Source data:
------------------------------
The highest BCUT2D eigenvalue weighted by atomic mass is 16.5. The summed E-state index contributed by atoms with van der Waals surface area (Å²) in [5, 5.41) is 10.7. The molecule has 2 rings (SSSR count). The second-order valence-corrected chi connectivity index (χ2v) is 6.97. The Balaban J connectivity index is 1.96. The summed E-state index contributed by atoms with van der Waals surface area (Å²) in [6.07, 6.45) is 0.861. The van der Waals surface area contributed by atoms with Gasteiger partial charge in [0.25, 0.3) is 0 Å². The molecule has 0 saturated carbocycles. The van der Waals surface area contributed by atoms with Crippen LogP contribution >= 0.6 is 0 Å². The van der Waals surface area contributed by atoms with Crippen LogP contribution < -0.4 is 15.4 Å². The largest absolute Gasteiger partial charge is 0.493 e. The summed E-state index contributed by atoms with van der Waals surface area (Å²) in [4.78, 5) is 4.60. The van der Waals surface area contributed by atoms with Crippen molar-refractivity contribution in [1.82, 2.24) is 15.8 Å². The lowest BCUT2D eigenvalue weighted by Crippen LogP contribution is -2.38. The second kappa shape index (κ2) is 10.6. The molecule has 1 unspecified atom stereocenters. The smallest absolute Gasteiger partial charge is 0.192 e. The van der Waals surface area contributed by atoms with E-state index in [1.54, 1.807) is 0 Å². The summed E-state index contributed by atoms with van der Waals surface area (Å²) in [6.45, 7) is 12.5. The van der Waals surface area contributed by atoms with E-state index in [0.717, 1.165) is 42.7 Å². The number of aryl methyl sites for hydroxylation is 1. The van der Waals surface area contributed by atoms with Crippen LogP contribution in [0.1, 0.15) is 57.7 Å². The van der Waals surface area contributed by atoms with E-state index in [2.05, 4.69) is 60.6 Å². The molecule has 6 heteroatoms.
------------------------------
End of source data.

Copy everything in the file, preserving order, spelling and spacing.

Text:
The highest BCUT2D eigenvalue weighted by atomic mass is 16.5. The summed E-state index contributed by atoms with van der Waals surface area (Å²) in [5, 5.41) is 10.7. The molecule has 2 rings (SSSR count). The second-order valence-corrected chi connectivity index (χ2v) is 6.97. The Balaban J connectivity index is 1.96. The summed E-state index contributed by atoms with van der Waals surface area (Å²) in [6.07, 6.45) is 0.861. The van der Waals surface area contributed by atoms with Gasteiger partial charge in [0.25, 0.3) is 0 Å². The molecule has 0 saturated carbocycles. The van der Waals surface area contributed by atoms with Crippen LogP contribution >= 0.6 is 0 Å². The van der Waals surface area contributed by atoms with Crippen LogP contribution < -0.4 is 15.4 Å². The largest absolute Gasteiger partial charge is 0.493 e. The summed E-state index contributed by atoms with van der Waals surface area (Å²) in [4.78, 5) is 4.60. The van der Waals surface area contributed by atoms with Crippen molar-refractivity contribution in [1.82, 2.24) is 15.8 Å². The lowest BCUT2D eigenvalue weighted by Crippen LogP contribution is -2.38. The second kappa shape index (κ2) is 10.6. The molecule has 1 unspecified atom stereocenters. The smallest absolute Gasteiger partial charge is 0.192 e. The van der Waals surface area contributed by atoms with E-state index in [1.54, 1.807) is 0 Å². The summed E-state index contributed by atoms with van der Waals surface area (Å²) in [6.45, 7) is 12.5. The van der Waals surface area contributed by atoms with E-state index in [0.717, 1.165) is 42.7 Å². The number of aryl methyl sites for hydroxylation is 1. The van der Waals surface area contributed by atoms with Crippen LogP contribution in [0.1, 0.15) is 57.7 Å². The van der Waals surface area contributed by atoms with E-state index in [2.05, 4.69) is 60.6 Å². The molecule has 6 heteroatoms.